Borrello: Clarify assisted living facility closure bill

Confusion over whether assisted living campuses that are closing could still accept short-term residents led Sen. George Borrello, R-Sunset Bay, to vote against legislation that sets a new process when elder care facilities close.

S.2230 was passed this week in a 58-5 vote in the state Senate. The bill (A.1706) has been sent to the state Assembly for consideration. The chapter amendment changes legislation passed in 2022 by requiring the operator of a facility that is closing to notify the appropriate regional office of the state Health Department and the state long-term care ombudsman office of the proposed closure in writing. Written notice must include a proposed plan for the closure or decertification of the assisted living residence and must be reviewed by the state health commissioner within 90 days of its submission.

The Department of Health and the operator must agree on the target closure or decertification date, as opposed to the original which included the Center for Health Care Quality and Surveillance to the final approval closure plan process.

“First of all, this is a very disruptive thing when an assisted living facility closes,” Borrello said. “We actually have one going through that right now in my hometown of Fredonia. I understand the purpose of this and I agree with the purpose of this. I do have some questions I’d like some clarity on potentially.”

Borrello was referencing the closure of the WCA Home in Fredonia. The facility’s closure was announced in January and, according to board president Christine Davis-Mantai, is still on track.

All residents have found other facilities and some have begun to move. The WCA Home employs 22 people, had 17 residents and rooms for 42 when the closure was announced. The state Department of Health has approved the plan for closing and noted the WCA’s licenses to operate will expire in February and March. Residents, family members, and employees were notified at special meetings held with the board of directors.

In 2012, the WCA Home obtained a special license as an approved provider of the state’s Assisted Living Program. This allowed its residents to age in place and receive additional care and services, while postponing the need to move to a facility with 24-hour skilled nursing care. It is the only adult home in Northern Chautauqua County licensed for the program.

Borrello’s issues with S.2230 centered on the acceptance of respite care or physical rehabilitation patients during a closure. While S.2230 is clear that there can be no new admissions once a closure begins, Borrello argued that respite care and rehabilitation patients should be admitted since they are short-term patients who can also bring some likely needed revenue to a facility experiencing financial issues.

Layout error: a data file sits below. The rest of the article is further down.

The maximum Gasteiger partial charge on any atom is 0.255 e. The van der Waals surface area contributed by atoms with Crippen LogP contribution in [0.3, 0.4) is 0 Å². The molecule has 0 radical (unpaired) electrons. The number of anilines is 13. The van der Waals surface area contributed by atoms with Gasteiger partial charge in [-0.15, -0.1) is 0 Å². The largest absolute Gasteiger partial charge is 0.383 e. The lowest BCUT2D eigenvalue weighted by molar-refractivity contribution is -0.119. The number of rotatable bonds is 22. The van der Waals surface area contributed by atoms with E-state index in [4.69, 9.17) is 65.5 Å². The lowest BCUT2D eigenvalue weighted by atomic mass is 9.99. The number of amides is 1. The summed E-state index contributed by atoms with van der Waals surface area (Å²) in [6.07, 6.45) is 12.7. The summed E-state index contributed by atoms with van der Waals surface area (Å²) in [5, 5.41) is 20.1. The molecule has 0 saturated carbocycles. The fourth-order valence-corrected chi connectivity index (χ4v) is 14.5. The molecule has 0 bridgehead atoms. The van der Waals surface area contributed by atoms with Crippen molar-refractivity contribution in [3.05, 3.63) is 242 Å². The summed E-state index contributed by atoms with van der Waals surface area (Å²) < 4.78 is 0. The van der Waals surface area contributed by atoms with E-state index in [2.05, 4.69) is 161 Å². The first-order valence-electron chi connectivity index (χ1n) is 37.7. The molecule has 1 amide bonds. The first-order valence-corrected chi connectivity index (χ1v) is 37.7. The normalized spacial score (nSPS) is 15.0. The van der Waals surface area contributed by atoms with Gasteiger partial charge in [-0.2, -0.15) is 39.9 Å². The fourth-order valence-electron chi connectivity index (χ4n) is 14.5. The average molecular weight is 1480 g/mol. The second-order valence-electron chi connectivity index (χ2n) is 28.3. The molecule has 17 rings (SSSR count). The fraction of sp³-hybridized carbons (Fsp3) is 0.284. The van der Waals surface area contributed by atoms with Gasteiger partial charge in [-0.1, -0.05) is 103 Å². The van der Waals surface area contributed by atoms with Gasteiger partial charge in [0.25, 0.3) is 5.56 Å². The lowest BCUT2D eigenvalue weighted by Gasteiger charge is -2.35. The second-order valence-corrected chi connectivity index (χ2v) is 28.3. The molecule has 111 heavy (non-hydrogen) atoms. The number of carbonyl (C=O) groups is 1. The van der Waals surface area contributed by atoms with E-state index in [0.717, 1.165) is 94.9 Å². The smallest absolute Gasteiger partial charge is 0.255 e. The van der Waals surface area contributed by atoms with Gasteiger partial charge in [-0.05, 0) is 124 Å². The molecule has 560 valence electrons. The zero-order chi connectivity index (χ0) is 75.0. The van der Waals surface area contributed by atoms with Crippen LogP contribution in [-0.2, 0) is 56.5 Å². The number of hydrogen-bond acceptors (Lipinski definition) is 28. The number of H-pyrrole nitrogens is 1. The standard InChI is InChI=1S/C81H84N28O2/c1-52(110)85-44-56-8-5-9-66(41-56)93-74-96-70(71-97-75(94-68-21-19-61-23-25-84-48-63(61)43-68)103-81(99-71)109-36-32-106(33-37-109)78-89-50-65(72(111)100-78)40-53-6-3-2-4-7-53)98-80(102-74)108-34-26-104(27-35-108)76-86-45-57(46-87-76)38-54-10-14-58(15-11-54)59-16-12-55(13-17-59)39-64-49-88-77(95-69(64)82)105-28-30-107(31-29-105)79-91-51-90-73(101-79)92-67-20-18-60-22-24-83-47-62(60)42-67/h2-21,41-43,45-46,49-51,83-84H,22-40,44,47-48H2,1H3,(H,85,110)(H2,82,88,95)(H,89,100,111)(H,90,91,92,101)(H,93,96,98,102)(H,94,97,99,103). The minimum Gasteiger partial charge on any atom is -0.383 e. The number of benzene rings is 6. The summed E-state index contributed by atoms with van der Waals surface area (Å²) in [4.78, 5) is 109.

“Our understanding and analysis was there would be no new admissions in that time period based on our analyst reading the law that was written,” Borrello said. “So it seems unclear whether they can accept new admissions, and that’s my question because the place in particular that I’m speaking of, as well as many other assisted living facilities, accept people for respite care. Sometimes you’re going out of town and you have an elderly parent and they need to stay a few days or a week. Many assisted living facilities also provide rehabilitation care, so in that 90-day period when a place like this is going to close in rural areas like mine, there may be no other options. Would they still be allowed to accept respite care and rehabilitations in that 90-day period?”

Sen. Cordell Cleare, D-New York City and sponsor of the chapter amendment, said the ability to accept respite care and rehabilitation patients is already included in state law but is not dealt with in the chapter amendment. Borrello said the language in the bill is unclear and should be clarified.

“I’m proud to carry this chapter amendment that provides both additional time and additional rights to individuals in the unfortunate event that the present assisted living facility closes,” Cleare said in her comments on the bill. “The bill before us require more affirmative notice, a proposed plan for the closure that must be reviewed by the health commissioner, due process rights with respect to the potential fee increases and supplemental security income and final Department of Health oversight of the target closure date. I wish to commend the original sponsor of this legislation, former Senator Diane Savino, for her work on this issue and I’m honored to pick up where she left off.”

Borrello reiterated his support for the bill’s intended purpose, but cautioned the legislature’s previous actions may make the clarifications he requested more necessary in the future.

“Senator Cleare, thank you very much,” Borrello said. “I appreciate it. I think we certainly had some disagreements on the interpretation of this bill at this moment and I also realize this was a bill that was carried and passed previously and these are amendments, and it’s my understanding that folks in the industry that you consulted with were helpful in drafting these amendments. I’m glad to see and hear that. My concern is there are still, I think, some clarity issues here. When you start talking about a facility closing, it’s very disruptive. As we continue to put more and more pressure on our adult care facilities with all the bills that we’ve passed in this chamber that have made it more and more difficult, in my opinion, for assisted living facilities and nursing homes to care for the elderly, we’re gong to see more closures, unfortunately, most likely. Therefore we should at least give that community the opportunity in that process to be the least disruptive as possible. Certainly notice will make it less disruptive, I totally agree.”


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